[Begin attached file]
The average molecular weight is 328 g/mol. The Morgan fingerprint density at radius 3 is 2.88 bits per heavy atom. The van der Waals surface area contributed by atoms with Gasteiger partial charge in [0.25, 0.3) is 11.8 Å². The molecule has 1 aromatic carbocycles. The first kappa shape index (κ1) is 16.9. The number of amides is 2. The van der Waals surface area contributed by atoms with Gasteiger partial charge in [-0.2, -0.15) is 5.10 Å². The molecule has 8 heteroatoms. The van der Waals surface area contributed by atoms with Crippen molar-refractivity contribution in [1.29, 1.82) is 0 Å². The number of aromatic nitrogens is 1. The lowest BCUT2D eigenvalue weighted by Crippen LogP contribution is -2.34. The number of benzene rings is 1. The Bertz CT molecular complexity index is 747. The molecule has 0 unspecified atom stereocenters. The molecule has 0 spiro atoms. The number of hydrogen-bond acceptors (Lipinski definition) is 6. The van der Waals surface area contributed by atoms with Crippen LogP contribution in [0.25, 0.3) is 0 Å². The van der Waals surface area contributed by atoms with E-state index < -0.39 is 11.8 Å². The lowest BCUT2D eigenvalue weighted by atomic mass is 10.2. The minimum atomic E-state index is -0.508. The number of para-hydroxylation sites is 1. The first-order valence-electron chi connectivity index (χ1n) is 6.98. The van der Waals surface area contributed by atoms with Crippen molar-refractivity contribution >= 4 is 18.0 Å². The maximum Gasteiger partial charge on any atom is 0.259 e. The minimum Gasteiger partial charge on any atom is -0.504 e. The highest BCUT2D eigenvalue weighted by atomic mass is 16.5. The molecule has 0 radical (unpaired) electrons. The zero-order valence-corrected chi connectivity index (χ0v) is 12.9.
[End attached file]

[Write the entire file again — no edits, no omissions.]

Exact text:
The average molecular weight is 328 g/mol. The Morgan fingerprint density at radius 3 is 2.88 bits per heavy atom. The van der Waals surface area contributed by atoms with Gasteiger partial charge in [0.25, 0.3) is 11.8 Å². The molecule has 1 aromatic carbocycles. The first kappa shape index (κ1) is 16.9. The number of amides is 2. The van der Waals surface area contributed by atoms with Gasteiger partial charge in [-0.2, -0.15) is 5.10 Å². The molecule has 8 heteroatoms. The van der Waals surface area contributed by atoms with Crippen molar-refractivity contribution in [1.29, 1.82) is 0 Å². The number of aromatic nitrogens is 1. The lowest BCUT2D eigenvalue weighted by Crippen LogP contribution is -2.34. The number of benzene rings is 1. The Bertz CT molecular complexity index is 747. The molecule has 0 unspecified atom stereocenters. The molecule has 0 spiro atoms. The number of hydrogen-bond acceptors (Lipinski definition) is 6. The van der Waals surface area contributed by atoms with Crippen LogP contribution in [0.25, 0.3) is 0 Å². The van der Waals surface area contributed by atoms with E-state index < -0.39 is 11.8 Å². The lowest BCUT2D eigenvalue weighted by atomic mass is 10.2. The minimum atomic E-state index is -0.508. The number of para-hydroxylation sites is 1. The first-order valence-electron chi connectivity index (χ1n) is 6.98. The van der Waals surface area contributed by atoms with Crippen molar-refractivity contribution >= 4 is 18.0 Å². The maximum Gasteiger partial charge on any atom is 0.259 e. The minimum Gasteiger partial charge on any atom is -0.504 e. The highest BCUT2D eigenvalue weighted by atomic mass is 16.5. The molecule has 0 radical (unpaired) electrons. The zero-order valence-corrected chi connectivity index (χ0v) is 12.9.